Telescope scheduling

Project Code: 10454989

Faculty: Faculty of Engineering

Department: Electrical & Computer Engineering

Main Supervisor: Dr Oliver Sinnen

Application open date: 26 Sep 2019

Application deadline: 31 Dec 2022

Enrolment information: NZ Citizens, NZ Permanent Residents, International


Telescopes observe celestial objects(or sources) in the sky. The telescopes are usually movable and can point at different positions in the sky. Very large scientific telescopes in astronomical observatories are highly specialised, very expensive and scarce. Hence, they must be used as efficiently as possible, so that as many observations can be made as possible during any given time frame.

In a typical operation mode, a telescope will be configured to observe a given list of sources, which correspond to positions in the sky. It remains pointed at a source of the list for a certain observation period, e.g. 10 minutes, after which the telescope is rotated and tilted to point to the next object on the list. This so called slewing can take up to several minutes for very large telescopes. During the time of this movement, the telescope is not gathering data. To optimise the use of the telescope, it is desirable to order the sources in such a way that the slewing time is minimsied. Given the rotation of the Earth, almost all sources are only visible during certain time periods, which is a constraint that needs to be taken into consideration.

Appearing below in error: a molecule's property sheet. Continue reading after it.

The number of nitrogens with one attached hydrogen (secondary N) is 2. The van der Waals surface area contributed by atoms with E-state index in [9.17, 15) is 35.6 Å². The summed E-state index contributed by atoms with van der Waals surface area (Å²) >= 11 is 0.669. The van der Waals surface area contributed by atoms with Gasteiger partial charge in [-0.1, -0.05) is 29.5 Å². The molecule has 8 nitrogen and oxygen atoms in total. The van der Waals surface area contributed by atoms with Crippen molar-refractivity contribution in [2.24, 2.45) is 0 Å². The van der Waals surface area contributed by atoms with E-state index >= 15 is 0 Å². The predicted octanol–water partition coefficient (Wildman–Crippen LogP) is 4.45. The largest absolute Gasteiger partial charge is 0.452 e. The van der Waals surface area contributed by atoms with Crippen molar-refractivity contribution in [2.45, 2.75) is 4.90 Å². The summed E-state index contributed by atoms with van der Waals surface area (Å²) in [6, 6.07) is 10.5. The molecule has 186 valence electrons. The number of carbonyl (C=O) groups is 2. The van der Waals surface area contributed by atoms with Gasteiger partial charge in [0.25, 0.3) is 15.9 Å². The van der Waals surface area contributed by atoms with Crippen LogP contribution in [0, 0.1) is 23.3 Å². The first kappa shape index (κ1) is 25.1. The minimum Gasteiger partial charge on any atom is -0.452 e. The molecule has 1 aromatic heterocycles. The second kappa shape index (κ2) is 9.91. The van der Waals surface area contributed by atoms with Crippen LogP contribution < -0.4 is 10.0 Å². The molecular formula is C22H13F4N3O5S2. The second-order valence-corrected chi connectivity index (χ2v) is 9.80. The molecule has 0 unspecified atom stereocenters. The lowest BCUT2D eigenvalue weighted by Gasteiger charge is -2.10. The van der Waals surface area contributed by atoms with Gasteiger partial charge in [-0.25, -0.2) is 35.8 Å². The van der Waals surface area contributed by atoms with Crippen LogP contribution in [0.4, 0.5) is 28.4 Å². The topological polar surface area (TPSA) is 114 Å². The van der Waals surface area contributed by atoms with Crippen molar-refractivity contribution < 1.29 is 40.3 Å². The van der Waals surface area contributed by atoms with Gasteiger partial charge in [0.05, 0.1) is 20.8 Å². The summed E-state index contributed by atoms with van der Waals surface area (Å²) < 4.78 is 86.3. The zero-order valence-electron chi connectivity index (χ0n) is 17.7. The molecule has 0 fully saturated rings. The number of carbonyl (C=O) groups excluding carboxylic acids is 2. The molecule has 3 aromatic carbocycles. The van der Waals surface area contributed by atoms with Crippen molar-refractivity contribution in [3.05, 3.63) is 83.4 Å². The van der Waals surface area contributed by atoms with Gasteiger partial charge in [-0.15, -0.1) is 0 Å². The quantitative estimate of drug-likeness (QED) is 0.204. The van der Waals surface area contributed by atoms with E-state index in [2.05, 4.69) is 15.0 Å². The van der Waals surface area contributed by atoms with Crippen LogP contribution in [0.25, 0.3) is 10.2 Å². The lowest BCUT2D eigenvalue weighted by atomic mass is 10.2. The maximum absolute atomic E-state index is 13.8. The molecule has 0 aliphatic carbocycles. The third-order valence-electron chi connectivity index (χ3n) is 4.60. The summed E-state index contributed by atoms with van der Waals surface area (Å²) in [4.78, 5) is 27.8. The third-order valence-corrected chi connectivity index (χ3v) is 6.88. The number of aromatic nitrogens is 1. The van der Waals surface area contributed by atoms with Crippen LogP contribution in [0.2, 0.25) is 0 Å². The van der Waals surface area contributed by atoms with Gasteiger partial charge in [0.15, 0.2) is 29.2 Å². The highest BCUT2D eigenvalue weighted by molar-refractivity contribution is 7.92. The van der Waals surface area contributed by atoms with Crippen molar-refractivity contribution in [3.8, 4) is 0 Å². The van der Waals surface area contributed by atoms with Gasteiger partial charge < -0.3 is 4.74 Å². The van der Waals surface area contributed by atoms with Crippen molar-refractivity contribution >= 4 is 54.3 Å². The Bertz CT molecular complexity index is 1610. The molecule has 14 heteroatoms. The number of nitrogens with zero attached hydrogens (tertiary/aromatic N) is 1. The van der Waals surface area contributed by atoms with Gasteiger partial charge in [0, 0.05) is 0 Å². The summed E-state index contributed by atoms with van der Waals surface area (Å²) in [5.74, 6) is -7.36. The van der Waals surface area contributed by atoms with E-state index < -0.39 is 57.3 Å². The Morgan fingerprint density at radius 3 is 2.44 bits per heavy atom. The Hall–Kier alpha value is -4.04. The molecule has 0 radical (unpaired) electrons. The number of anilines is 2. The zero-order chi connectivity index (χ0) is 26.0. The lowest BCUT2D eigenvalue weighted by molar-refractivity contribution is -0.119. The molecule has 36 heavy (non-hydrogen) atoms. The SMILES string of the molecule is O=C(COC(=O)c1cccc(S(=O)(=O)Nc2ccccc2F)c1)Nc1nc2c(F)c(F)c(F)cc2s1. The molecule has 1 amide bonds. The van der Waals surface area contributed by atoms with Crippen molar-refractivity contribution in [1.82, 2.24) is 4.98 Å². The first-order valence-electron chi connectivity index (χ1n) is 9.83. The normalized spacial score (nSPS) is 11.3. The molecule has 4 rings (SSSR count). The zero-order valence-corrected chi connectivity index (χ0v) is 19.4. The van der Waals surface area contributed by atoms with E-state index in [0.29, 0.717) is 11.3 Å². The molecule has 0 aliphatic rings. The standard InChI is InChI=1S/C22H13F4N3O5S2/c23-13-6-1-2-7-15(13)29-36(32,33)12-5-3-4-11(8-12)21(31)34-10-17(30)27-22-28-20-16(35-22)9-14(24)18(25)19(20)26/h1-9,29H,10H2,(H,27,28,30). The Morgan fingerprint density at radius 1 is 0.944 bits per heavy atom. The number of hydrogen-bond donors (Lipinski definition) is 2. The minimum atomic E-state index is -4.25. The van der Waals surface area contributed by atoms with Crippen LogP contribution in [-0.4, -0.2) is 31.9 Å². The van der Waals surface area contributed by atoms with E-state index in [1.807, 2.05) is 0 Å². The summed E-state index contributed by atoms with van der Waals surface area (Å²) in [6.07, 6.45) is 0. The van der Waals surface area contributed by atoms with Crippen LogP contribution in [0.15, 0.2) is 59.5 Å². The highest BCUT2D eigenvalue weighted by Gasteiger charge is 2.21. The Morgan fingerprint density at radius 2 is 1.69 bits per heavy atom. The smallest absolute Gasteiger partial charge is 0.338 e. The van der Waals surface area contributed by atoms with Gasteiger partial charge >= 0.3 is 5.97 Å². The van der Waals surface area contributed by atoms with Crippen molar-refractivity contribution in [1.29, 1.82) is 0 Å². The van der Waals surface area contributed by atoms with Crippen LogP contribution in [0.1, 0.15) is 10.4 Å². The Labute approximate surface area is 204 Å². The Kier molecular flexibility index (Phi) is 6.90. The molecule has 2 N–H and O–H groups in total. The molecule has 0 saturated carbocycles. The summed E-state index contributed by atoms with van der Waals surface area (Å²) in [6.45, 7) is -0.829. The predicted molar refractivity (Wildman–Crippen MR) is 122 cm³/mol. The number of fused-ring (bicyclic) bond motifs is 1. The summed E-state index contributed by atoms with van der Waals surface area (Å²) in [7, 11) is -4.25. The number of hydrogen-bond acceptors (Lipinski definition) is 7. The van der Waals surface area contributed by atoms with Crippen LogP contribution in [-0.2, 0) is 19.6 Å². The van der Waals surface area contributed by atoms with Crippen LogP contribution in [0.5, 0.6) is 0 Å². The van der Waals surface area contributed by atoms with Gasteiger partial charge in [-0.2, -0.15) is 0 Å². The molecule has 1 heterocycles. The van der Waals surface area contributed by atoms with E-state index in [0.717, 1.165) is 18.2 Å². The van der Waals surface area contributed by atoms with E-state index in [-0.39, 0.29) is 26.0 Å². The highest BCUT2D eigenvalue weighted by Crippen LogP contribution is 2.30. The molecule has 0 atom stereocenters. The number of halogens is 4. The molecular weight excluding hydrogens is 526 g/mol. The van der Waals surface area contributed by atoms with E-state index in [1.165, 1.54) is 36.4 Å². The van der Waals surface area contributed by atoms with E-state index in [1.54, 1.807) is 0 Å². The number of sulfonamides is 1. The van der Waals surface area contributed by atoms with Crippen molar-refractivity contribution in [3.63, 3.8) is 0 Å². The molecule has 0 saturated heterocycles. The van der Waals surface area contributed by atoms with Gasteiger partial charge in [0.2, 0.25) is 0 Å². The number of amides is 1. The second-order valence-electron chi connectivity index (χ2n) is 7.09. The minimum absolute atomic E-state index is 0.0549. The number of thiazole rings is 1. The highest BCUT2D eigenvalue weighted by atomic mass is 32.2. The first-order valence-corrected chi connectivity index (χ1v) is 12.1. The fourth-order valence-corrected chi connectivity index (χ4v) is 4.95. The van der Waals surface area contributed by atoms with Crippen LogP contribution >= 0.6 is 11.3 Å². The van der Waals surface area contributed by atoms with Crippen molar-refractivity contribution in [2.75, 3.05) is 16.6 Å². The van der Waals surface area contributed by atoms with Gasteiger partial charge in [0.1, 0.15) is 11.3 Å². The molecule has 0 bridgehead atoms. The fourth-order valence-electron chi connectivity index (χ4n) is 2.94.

There are further aspects that can make this ordering or scheduling of observations more difficult. For example, the necessary observation period can change depending on the position in the sky. Or the fact that certain inclination and rotation angles of the telescope need to be avoided.

What we are looking for in a successful applicant

The following knowelge and skills will be very helpful in this project:

  • algorithm design and analysis
  • optimisation
  • basic programming
  • basic astronmy

The objectives of this research project are to discover and design novel optimisation algorithms for the scheduling of telescope observations. This will be based on existing models, but at the same time new models will be considered, especially in the context of multi-criteria optimisation.

Other information

This project will be conducted in collaboration with A/Prof Willem van Straten, AUT.

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